Broad gospel categorizations are usually put this way: Situation “A” happened in the news today. That’s wrong. Well you know what the problem is? Sin. Here’s a fix: Insert Bible verses. The end.
This simplistic formula has rich truth. But we must labor to mine those truths and put the gospel to work in specific situations. And we work with and from a broad understanding of the gospel as it relates to sin. If we lazily remain lofty in our analysis of sin, we incorrectly assume the gospel is not as wide in scope as it is rich in depth.
Failure To See & Act
We hear misogynistic lyrics in songs, but where did the ideas originate? We see the effects of drug abuse, but why did people begin relying on them? We see the scantily dressed woman and hear the arrogant man, but what drives their decisions to dress and speak in those ways?
If we fail to understand the specific issues we battle against, the message we preach can become disingenuous and insensitive. We may develop self-righteousness attitudes towards others:
“If those people could just see their sin, repent, and trust Jesus, their problems would be fixed;”
“If they just pull themselves up by their bootstraps, they could fix their own problems.”
“They just need to stop being so prideful.”
Diagnosing specific sin from only a lofty position makes it harder to see how it is combatted by the gospel on a ground level. The distance we create from the battlefront impairs our vision to see the intricacies of what is taking place in the heart.
If we cannot correctly see what is going on, where we will know to shine our lights? Who will we know to serve? How will we know the ways to properly serve them? In what ways will we know how to push back darkness? What darkness will we know to push back?
Failure To Sympathize
Jesus was on the ground. He saw people. He saw their needs and their problems. He knew their greatest need was God, but that did not stop him from providing for them (John 6:1–14, 26–27). He got to know and serve people, and he used those opportunities to point them to trust in the Father (John 11:35–36, 38–40). Even when he seemed insensitive he was compassionate to their physical needs and the need of their soul (Matthew 15:21–28).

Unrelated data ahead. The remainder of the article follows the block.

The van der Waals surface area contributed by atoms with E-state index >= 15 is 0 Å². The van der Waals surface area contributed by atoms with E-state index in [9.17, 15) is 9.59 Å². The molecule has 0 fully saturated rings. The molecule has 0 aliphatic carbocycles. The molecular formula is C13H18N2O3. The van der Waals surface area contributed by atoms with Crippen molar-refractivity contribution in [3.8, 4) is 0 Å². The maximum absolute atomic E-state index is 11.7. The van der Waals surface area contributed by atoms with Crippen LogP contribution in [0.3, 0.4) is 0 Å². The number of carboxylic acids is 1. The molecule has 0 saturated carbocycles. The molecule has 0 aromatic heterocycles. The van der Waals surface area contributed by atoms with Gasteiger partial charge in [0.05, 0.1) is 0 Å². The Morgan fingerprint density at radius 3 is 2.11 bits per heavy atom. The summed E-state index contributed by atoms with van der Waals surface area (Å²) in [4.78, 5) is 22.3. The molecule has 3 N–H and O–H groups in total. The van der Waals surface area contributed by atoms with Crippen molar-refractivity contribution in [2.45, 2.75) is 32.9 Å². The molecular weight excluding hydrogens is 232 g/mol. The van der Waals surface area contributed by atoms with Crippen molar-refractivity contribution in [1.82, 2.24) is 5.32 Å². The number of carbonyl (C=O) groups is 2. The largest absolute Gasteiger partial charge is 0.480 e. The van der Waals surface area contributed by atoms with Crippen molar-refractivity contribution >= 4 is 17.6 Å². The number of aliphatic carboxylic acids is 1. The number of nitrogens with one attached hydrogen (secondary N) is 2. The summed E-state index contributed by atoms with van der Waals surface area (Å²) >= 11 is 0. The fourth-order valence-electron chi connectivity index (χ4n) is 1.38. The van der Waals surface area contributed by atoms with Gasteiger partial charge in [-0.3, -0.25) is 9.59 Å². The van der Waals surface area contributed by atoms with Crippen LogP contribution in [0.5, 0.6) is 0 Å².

Jesus is our high priest and our sympathizer. He understands all our temptations. He does not excuse us our sin; rather, in his sympathy –mainly through his death and resurrection – he commands us to escape (1 Corinthians 10:13). He commands us to be like him – knowing and serving people.
When our hearts are aligned with his, we are more compelled and equipped to sympathize alongside Believers and Unbelievers. When we tend to spiritual needs and preaching the gospel in all situations our platform has a wider opportunity to be effective.
Keep It Central When It’s Not Simple
The gospel speaks to all areas of sin. The good news that God is redeeming all of creation should compel us to think broadly and speak specifically to matters of sin. In our acting, analyzing, sympathizing, and understanding people bound and affected by sin we do not let go of the gospel – we keep it central.
We are equipped for our mission to share the good news of Jesus Christ. The gospel is broad enough to address any specific sin. We can let go of our generalities, join God’s mission to redeem his people, and thoughtfully engage singular matters of sin.